Library association reports attempts to ban record books in 2022


In many cases, hundreds of books have been disputed in a single complaint.

A stack of disputed books appears at the Utah Pride Center in Salt Lake City on December 16, 2021. AP Photo/Rick Bowmer, File

NEW YORK (AP) — Attempts to ban and restrict books in school and public libraries continue to rise, setting a record high in 2022, according to a new report from the American Library Association released Thursday.

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More than 1,200 challenges were compiled by the association in 2022, nearly double the then-record 2021 total and by far the most since the ALA began keeping data 20 years ago.

“I’ve never seen anything like it,” says Deborah Caldwell-Stone, who directs ALA’s Office for Intellectual Freedom. “The past two years have been exhausting, scary, outrageous.”

Thursday’s report documents not only the growing number of challenges, but also their changing nature. A few years ago, complaints usually came from parents and other members of the community and referred to an individual book. Now, applications are often for multiple dismissals and are organized by national groups such as the conservative Moms for Liberty, which has a mission to “unify, educate and empower parents to defend their parental rights at all levels of government”.

Last year over 2,500 different books were challenged, compared to 1,858 in 2021 and just 566 in 2019. In many cases, hundreds of books were challenged in a single complaint. The ALA bases its conclusions on media accounts and voluntary reports from libraries and acknowledges that the numbers could be much higher.

Librarians across the country have reported being harassed and threatened with violence or legal action.

“Every day, professional librarians sit down with parents to thoughtfully determine what reading material is best suited to their child’s needs,” said ALA President Lessa Kanani’opua Pelayo-Lozada, in a press release. “Now many library workers face threats to their jobs, personal safety and, in some cases, threats of lawsuits for providing books to young people that they and their parents want to read.”

Caldwell-Stone says some books have been targeted by liberals for racist language – including Mark Twain’s ‘The Adventures of Huckleberry Finn’ – but the vast majority of complaints come from conservatives, directed at works with LGBTIQA+ themes or racial. They include Maia Kobabe’s ‘Gender Queer’, Jonathan Evison’s ‘Lawn Boy’, Angie Thomas’ ‘The Hate U Give’ and a one-book edition of ‘The 1619 Project’, the New York Times award-winning report. Pulitzer Prize, on the legacy of slavery in the United States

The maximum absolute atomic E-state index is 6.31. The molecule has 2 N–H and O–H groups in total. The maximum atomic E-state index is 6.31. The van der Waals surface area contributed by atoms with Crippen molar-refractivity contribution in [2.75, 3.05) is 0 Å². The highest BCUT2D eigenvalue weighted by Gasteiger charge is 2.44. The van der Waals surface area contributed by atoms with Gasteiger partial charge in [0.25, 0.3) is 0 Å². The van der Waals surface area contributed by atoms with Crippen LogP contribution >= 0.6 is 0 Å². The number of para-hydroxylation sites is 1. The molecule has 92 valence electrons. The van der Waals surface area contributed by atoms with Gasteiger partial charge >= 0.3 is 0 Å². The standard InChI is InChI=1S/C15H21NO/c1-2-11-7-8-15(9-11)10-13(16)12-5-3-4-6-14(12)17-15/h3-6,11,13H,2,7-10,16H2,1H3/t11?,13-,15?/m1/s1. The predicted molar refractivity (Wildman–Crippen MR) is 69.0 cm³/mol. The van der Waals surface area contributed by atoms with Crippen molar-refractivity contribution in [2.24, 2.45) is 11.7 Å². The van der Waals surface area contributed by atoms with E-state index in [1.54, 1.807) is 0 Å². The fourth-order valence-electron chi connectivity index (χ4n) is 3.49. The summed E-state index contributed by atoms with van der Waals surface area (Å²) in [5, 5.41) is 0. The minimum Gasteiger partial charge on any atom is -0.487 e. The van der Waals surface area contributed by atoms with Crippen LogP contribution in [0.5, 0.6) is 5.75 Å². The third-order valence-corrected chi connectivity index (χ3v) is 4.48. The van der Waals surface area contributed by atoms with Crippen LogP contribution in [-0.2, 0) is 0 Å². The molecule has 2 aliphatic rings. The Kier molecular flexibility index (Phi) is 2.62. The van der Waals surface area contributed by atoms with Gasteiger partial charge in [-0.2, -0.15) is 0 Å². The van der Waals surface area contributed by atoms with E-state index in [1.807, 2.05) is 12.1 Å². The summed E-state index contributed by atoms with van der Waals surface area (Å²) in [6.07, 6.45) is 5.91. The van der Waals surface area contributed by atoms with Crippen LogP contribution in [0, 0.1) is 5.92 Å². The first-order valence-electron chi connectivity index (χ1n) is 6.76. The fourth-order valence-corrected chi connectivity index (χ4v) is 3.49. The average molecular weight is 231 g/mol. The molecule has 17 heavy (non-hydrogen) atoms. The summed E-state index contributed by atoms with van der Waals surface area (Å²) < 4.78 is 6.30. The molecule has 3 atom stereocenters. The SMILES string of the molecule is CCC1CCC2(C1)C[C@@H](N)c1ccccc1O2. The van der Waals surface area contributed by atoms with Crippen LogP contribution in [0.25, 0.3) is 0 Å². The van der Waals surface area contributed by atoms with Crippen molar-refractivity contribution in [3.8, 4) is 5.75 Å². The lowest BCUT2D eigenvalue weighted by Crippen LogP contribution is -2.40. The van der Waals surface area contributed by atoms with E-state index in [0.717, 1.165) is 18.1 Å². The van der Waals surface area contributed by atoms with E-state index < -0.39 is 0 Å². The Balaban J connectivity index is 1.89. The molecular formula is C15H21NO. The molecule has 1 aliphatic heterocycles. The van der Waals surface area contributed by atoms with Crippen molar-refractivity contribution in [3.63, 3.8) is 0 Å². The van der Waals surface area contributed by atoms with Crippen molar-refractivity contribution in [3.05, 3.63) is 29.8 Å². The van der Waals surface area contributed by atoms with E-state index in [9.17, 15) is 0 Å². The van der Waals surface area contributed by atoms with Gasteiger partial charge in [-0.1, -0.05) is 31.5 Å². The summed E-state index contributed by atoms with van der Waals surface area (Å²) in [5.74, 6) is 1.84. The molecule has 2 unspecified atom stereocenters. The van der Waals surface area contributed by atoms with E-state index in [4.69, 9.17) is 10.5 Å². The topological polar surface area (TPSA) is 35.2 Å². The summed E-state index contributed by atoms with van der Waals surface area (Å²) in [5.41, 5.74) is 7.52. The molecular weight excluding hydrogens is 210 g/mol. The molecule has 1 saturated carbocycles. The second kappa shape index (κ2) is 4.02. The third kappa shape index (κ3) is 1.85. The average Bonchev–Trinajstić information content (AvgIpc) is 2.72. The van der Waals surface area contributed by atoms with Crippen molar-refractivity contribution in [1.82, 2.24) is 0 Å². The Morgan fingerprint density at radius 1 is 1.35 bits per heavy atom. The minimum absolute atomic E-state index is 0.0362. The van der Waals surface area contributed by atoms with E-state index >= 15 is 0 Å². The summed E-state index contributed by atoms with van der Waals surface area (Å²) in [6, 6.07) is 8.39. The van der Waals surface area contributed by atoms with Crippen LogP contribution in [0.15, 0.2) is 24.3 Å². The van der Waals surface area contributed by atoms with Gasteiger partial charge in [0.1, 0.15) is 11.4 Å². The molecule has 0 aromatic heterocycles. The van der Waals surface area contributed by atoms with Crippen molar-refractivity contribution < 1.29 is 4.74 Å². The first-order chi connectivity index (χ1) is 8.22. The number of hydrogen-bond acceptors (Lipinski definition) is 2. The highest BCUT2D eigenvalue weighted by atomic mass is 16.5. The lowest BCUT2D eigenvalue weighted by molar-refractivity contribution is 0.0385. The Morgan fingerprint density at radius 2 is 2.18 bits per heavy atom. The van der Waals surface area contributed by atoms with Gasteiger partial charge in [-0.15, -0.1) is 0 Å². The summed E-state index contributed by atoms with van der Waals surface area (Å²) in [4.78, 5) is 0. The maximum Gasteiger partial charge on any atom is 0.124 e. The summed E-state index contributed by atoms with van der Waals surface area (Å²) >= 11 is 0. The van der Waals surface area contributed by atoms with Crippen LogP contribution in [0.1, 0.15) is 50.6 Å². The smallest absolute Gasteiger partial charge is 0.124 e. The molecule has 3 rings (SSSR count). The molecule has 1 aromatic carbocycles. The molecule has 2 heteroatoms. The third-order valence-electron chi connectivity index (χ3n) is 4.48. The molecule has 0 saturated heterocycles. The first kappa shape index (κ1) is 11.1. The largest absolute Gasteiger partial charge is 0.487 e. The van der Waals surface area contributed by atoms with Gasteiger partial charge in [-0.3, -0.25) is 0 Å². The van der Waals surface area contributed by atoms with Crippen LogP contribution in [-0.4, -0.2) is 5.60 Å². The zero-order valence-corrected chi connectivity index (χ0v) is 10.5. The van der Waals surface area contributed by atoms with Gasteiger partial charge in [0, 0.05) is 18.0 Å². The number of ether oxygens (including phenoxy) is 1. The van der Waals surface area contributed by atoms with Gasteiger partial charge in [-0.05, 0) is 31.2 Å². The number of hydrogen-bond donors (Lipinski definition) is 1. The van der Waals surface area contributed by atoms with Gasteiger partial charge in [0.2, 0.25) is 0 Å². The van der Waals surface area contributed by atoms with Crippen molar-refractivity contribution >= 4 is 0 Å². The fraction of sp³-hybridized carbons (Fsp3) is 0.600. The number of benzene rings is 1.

Bills facilitating book restriction have been proposed or passed in Arizona, Iowa, Texas, Missouri, and Oklahoma, among other states. In Florida, where Governor Ron DeSantis has approved laws to overhaul reading material and limit classroom discussions of gender identity and books about race that are being pulled indefinitely or temporarily include John Green’s “Looking for Alaska,” Colleen Hoover’s “Hopeless,” Margaret Atwood’s dystopian novel “The Handmaid’s Tale,” and Grace Lin’s illustrated story “Dim Sum for Everyone!”

More recently, Florida’s Martin County School District removed dozens of books from its middle and high schools, including many works by novelist Jodi Picoult, Pulitzer Prize-winning Toni Morrison’s “Beloved,” and the thrillers.” Maximum Ride” by James Patterson, a decision that the best-selling author criticized on Twitter as “arbitrary and bordering on absurd”.

DeSantis called the reports of mass bans a “hoax,” saying in a statement earlier this month that the allegations reveal “some are trying to use our schools for indoctrination.”

Some books are coming back. Public school officials in Florida’s Duval County have been widely criticized after removing “Roberto Clemente: Pride of the Pittsburgh Pirates,” a children’s biography of the late Puerto Rican baseball star. In February, they announced the book would be back on shelves, explaining that they needed to review it and make sure it didn’t violate any state laws.


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